Mindfulness needed to help steer clear from driving dangers
As a staggering 92% of Australians admit to regularly daydreaming behind the wheel, mindfulness could help significantly improve on-road behaviour and reduce driver distraction, new research by Monash University has found.
As thousands of Australians take to the roads during the Christmas holidays, distraction looms as a major and growing concern of motor vehicle accidents.
Research conducted by the Monash University Accident Research Centre (MUARC) and the mindfulness experts at Monash University has found that the more mindful the driver was the less likely they were to engage in dangerous and distracting behaviours on the road.
Distracted driving has been found to be the main contributing factor in almost 16% of serious crashes resulting in hospital attendance in Australia, and in 10% of fatal and 15% of injury sustaining crashes in the USA.
Previous research by MUARC had found that mindfulness was associated with a number of positive cognitive outcomes, including improved concentration, situation awareness and reduced negative emotional reactivity.
“When applied in the road safety context, mindfulness may also play a significant role in improving driver behaviour, including preventing driver aggression, navigational errors and distraction, while increasing road safety,” researcher Associate Professor Craig Hassed said.
“Our studies showed that among more mindful drivers, distraction caused by internal temptations was lower by 85% and distraction by events outside the car was lower by 68% compared to less mindful drivers.”
The study, published in the international journal Mindfulness, found that the use of mobile phones, eating and drinking, and interacting with the vehicle’s dashboard hardware continued to be major causes of driver distraction.
Drivers also admitted to regularly interacting with climate controls (97%), being distracted by something outside the vehicle (96.5%) and changing music (96%).
Researchers also found that drivers regularly:
- made or answered a call using their hand-held phone
- text messaged
- accessed the internet
- ate or drank or smoked
- interacted with their GPS system
- read a map
A total of 312 drivers, between the ages of 18 and 86, participated in an online survey as part of the study which assessed levels of mindfulness and the frequency with which they engaged in 24 potentially distracting activities.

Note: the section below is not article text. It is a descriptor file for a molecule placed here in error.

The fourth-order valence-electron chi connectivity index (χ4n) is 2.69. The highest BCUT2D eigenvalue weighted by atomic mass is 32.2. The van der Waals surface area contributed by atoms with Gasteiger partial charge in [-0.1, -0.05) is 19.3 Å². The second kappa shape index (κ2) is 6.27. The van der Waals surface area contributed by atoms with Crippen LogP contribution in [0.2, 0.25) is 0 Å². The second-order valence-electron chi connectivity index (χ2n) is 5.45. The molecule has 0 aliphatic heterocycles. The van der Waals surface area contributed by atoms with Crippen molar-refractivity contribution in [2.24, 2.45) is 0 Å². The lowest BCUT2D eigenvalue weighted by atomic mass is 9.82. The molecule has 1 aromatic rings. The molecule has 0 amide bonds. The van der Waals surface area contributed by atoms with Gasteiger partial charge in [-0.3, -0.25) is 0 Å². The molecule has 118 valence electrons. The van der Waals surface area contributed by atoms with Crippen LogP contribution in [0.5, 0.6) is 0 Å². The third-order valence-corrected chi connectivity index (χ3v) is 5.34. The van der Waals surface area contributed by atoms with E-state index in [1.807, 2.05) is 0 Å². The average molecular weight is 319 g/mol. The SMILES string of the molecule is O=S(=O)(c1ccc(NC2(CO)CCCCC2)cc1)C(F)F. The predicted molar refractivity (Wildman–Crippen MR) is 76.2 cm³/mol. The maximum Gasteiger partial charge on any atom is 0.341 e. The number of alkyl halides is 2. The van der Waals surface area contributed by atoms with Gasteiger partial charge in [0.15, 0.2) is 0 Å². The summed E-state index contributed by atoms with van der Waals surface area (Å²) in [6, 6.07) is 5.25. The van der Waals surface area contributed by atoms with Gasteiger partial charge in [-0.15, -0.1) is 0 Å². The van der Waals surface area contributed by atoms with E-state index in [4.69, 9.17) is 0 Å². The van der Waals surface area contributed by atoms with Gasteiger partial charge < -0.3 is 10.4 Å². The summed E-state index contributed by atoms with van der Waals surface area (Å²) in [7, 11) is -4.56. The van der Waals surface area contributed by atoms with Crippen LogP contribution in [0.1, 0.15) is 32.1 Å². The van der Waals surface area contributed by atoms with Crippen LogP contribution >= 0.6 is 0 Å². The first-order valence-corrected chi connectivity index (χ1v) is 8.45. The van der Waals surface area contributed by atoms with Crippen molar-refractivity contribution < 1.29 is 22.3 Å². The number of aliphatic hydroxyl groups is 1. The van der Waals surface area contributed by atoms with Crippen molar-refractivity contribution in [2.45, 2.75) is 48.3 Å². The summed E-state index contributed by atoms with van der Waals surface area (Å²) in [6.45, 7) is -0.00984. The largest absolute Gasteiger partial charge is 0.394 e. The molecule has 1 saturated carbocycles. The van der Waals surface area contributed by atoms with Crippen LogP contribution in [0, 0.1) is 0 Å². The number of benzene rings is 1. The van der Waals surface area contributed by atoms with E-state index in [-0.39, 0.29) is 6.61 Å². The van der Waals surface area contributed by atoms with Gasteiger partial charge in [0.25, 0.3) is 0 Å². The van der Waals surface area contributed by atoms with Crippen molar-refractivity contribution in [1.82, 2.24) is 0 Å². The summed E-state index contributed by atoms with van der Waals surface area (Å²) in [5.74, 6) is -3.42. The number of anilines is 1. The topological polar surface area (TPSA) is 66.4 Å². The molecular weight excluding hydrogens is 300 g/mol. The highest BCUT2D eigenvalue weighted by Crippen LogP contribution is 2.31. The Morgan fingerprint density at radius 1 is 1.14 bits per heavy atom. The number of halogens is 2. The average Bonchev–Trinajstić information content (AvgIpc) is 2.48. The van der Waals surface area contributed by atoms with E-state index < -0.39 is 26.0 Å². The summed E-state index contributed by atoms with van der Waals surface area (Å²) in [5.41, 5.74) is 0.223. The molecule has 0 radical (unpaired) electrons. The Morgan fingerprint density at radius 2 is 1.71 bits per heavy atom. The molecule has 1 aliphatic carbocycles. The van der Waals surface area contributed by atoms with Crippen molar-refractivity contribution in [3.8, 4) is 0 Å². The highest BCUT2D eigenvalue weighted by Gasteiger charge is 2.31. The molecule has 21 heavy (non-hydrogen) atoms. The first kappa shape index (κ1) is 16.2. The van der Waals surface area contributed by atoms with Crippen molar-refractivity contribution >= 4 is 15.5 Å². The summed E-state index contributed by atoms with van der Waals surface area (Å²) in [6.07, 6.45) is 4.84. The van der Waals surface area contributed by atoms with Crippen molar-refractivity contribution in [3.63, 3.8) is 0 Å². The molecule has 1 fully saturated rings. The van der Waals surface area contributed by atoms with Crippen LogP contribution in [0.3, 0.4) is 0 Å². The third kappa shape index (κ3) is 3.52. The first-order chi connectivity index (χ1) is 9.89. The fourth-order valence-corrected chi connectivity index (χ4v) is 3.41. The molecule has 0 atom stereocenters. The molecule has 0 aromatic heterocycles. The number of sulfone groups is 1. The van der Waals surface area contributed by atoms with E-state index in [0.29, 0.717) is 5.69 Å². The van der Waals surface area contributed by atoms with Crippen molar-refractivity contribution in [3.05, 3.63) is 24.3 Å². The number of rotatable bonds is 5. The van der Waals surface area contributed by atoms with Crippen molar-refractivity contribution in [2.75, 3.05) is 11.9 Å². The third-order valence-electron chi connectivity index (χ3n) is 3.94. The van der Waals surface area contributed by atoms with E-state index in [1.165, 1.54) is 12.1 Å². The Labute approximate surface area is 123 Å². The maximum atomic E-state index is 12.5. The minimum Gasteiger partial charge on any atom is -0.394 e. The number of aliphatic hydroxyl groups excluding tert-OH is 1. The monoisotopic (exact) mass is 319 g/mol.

Dr Kristie Young said the study was significant in that mindfulness reduced the tendency to engage in distracting behaviour and reduced stress while caught in traffic or driving at high speeds on country roads.
“Lower levels of driver mindfulness was a significant negative predictor of the frequency of talking and texting on a mobile phone, using other technology, engaging in non-technology-based distractions, and being distracted by driver assistance systems,” Dr Young said.
“Distraction mitigation techniques like mindfulness are looming as essential to save lives on our roads especially among young drivers who have high rates of addiction to technology, and who overestimate their ability to multitask and underestimate the dangers of driver distraction.
“Talking on a phone while driving, even using hands-free technology, is associated with a fourfold increase in crash risk and texting or using the internet while driving can increase the odds of being involved in a critical event quite significantly.
“When attention is diverted from the driving task, a range of cognitive processes are impaired, including visual processing of the driving scene, the anticipation and identification of hazards and threats, decision making and the execution of appropriate responses to traffic scenarios.”
According to the Bureau of Infrastructure, Transport and Regional Economics, more than 1200 road users were killed and approximately 36,000 sustained serious injuries in motor vehicle crashes on Australian roads in 2017.
The economic cost of road crashes in Australia is estimated at $27 billion, with further impacts of road trauma affecting families, hospitals and the wider health system, workplaces and governments.
This exciting Monash University collaboration is led by Dr Sjaan Koppel and the other Monash research team involved in this study were Dr Kristie Young, Dr Amanda Stephens, Ms Rachel Osborne, Dr Richard Chambers, and Associate Professor Craig Hassed. This team has also explored the relationship between mindfulness, driving anger and driving errors.